Three Security Heads Are Better Than One

By Cameron Sturdevant  |  Posted 2007-07-24 Print this article Print

Tech Analysis: After a vulnerability exposure, it pays to work with best-of-breed security resources.

Youve followed all the security best practices. Youve patched every server. Youve hardened every application. Youve trained your users in the fine art of security consciousness. Then your companys data is somehow exposed. Now what?
In a perfect world, a vulnerability assessment would be run, then penetration tests and then remediation. Further, each of these actions would be performed by a different organization.
Click here to read about a Fox News exposure that affected eWEEK publisher Ziff Davis Media. Why? I think its important to separate vulnerability assessment, penetration testing and remediation into three distinct segments, run by three different organizations. This helps avoid any possible conflict of interest and ensures the best results. Going with a vendor or consultant that specializes in vulnerability assessment, another that specializes in pen testing and a third that specializes in remediation is sure to be more effective than going with an organization that pretends to specialize in all three. And going with three separate entities is a way to prevent any one such company from using not the best products and solutions, but the ones that its partners gave it the best deal on. Dividing these tasks almost certainly adds time and complexity—not to mention cost—to the ultimate security solution. However, with three sets of independent security consultants checking on your site and on each other, the chances of a motivated hacker finding a hole in your systems is greatly reduced. Labs Technical Director Cameron Sturdevant can be reached at Check out eWEEK.coms Security Center for the latest security news, reviews and analysis. And for insights on security coverage around the Web, take a look at eWEEKs Security Watch blog.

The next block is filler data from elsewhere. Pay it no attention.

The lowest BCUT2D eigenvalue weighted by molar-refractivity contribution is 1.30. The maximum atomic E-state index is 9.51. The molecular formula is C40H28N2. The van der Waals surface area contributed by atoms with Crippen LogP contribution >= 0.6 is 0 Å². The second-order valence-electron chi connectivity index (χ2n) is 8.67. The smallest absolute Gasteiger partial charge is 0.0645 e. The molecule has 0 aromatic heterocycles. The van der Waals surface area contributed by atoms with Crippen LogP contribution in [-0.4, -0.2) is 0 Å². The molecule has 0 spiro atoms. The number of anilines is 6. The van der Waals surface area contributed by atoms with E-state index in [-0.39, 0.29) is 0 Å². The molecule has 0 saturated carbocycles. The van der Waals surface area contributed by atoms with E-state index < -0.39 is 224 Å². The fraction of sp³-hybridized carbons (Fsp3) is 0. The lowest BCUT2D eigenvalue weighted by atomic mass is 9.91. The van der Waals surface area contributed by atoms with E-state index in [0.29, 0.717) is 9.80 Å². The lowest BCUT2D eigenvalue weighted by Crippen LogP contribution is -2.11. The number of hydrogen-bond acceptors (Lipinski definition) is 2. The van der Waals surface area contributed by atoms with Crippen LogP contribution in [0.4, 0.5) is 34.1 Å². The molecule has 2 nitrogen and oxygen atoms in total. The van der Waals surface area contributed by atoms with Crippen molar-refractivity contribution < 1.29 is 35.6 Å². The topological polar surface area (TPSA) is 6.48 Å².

Cameron Sturdevant Cameron Sturdevant is the executive editor of Enterprise Networking Planet. Prior to ENP, Cameron was technical analyst at PCWeek Labs, starting in 1997. Cameron finished up as the eWEEK Labs Technical Director in 2012. Before his extensive labs tenure Cameron paid his IT dues working in technical support and sales engineering at a software publishing firm . Cameron also spent two years with a database development firm, integrating applications with mainframe legacy programs. Cameron's areas of expertise include virtual and physical IT infrastructure, cloud computing, enterprise networking and mobility. In addition to reviews, Cameron has covered monolithic enterprise management systems throughout their lifecycles, providing the eWEEK reader with all-important history and context. Cameron takes special care in cultivating his IT manager contacts, to ensure that his analysis is grounded in real-world concern. Follow Cameron on Twitter at csturdevant, or reach him by email at

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